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Apanasana (Pavanamuktasana or Knees to Chest Pose)

Apanasana or Pavanamuktasana or Knees to Chest Pose - Fitzabout

Apanasana, also known as Pavanamuktasana or Knees-to-Chest Pose, relieves excess digestive air, indigestion, bloating, flatulence, acidity and constipation.

Experts believe that regular practice of this asana gives great relaxation to the body, mind and spirit. The pose helps in relieving tension in the lower back, hips and thighs. It calms the stiffness of the spine while toning the muscles of the abdominal wall.

It is often recommended for individuals suffering from irritable bowel syndrome.

Information

Known as:Apanasana, Pavanamuktasana (Pawanmuktasana), Knees to Chest Pose, Vatayanasana, Wind Release Pose, Gas Release Pose, Apasana, Resting Gas Release Pose, Wind Removing Pose, Wind Liberating Pose, Supine Knees-to-Chest Pose, Vayu Muktyasana, Supta Balasana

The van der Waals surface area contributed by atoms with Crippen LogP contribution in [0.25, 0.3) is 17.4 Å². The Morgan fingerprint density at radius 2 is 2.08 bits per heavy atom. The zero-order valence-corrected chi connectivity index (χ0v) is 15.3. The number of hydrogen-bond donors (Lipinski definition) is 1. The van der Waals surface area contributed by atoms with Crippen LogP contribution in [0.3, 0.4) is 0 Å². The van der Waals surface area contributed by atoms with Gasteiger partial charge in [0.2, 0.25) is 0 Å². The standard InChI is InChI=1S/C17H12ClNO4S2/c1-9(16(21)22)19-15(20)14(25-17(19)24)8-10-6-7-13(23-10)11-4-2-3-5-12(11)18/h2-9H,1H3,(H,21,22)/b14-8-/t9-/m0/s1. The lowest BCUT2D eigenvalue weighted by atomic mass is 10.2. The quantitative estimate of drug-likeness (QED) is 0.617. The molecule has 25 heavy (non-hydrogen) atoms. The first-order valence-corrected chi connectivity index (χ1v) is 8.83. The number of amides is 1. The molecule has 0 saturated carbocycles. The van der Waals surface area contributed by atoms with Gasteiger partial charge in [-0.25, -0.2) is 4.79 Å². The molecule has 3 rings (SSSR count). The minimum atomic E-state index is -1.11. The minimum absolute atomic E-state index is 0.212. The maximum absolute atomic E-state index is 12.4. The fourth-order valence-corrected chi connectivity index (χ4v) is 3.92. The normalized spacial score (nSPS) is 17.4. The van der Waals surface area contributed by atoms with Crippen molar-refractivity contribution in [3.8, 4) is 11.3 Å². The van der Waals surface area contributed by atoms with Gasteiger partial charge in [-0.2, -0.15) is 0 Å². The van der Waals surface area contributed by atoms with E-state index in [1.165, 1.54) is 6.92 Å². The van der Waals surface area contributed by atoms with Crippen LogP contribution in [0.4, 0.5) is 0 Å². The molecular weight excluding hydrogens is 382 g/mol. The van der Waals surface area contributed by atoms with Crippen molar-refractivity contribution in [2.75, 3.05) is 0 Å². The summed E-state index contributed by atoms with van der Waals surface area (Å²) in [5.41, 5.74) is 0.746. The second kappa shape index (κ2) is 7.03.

Sanskrit name:अपानासन; पवनमुक्तासन
IAST:Apānāsana; Pavanamuktāsana
Pronunciation:ah-pahn-AHS-uh-nuh; PUH-vuhn-mukt-AAHS-uh-nuh
Level:Beginner
Type:Reclining, relaxation, supine, forward bend
Total time:10 to 60 seconds
Drishti:Eyes closed;
Forward;
Third eye, between the eyebrows (Bhrumadhye or Ajna Chakra)
Chakra:Manipura Chakra
Indications:Back, Digestive System, Reproductive System, High blood pressure
Counterpose:Savasana (Corpse Pose)
Preparatory poses:Supta Matsyendrasana, Ardha Pawanamuktasana
Follow-up poses:Supta Baddha Konasana, Matsyasana, Corpse Pose (Savasana)
Contraindications:Hernia, knee injuries

Meaning + Origin

Apanasana is derived from the Sanskrit name, which is made up of two words —  Apana + asana:

  1. Apana” = “downward-flowing life force”
  2. asana” = “pose or posture or seat”

The Pavanamuktasana made up of three Sanskrit words —  Pavan + mukta + asana:

  1. Pavan” = “wind or gas”
  2. mukta” = “release or free or freedom”
  3. asana” = “pose or posture or seat”

In yoga, apana is a bodily energy that acts opposite to “prana”, which is considered the vital life force. Apana is one of the 5 pranas that symbolize the opposite of prana (the upward-flowing life force).